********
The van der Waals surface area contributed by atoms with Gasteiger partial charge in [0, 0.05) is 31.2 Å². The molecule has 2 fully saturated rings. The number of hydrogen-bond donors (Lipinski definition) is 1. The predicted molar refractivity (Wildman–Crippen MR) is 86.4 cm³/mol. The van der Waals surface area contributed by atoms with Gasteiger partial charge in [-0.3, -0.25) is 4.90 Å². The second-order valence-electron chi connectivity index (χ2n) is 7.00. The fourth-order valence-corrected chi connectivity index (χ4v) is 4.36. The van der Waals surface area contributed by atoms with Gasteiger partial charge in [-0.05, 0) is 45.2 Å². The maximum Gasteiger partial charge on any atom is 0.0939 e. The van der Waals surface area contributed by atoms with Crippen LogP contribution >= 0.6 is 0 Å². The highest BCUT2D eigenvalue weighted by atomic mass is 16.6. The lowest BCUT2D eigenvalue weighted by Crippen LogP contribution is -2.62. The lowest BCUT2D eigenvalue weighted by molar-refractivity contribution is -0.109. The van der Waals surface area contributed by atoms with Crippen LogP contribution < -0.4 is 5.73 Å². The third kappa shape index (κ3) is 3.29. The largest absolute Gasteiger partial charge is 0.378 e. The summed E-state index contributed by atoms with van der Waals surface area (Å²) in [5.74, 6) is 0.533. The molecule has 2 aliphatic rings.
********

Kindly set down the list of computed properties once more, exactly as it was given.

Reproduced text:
The van der Waals surface area contributed by atoms with Gasteiger partial charge in [0, 0.05) is 31.2 Å². The molecule has 2 fully saturated rings. The number of hydrogen-bond donors (Lipinski definition) is 1. The predicted molar refractivity (Wildman–Crippen MR) is 86.4 cm³/mol. The van der Waals surface area contributed by atoms with Gasteiger partial charge in [-0.3, -0.25) is 4.90 Å². The second-order valence-electron chi connectivity index (χ2n) is 7.00. The fourth-order valence-corrected chi connectivity index (χ4v) is 4.36. The van der Waals surface area contributed by atoms with Gasteiger partial charge in [-0.05, 0) is 45.2 Å². The maximum Gasteiger partial charge on any atom is 0.0939 e. The van der Waals surface area contributed by atoms with Crippen LogP contribution >= 0.6 is 0 Å². The highest BCUT2D eigenvalue weighted by atomic mass is 16.6. The lowest BCUT2D eigenvalue weighted by Crippen LogP contribution is -2.62. The lowest BCUT2D eigenvalue weighted by molar-refractivity contribution is -0.109. The van der Waals surface area contributed by atoms with Crippen LogP contribution < -0.4 is 5.73 Å². The third kappa shape index (κ3) is 3.29. The largest absolute Gasteiger partial charge is 0.378 e. The summed E-state index contributed by atoms with van der Waals surface area (Å²) in [5.74, 6) is 0.533. The molecule has 2 aliphatic rings.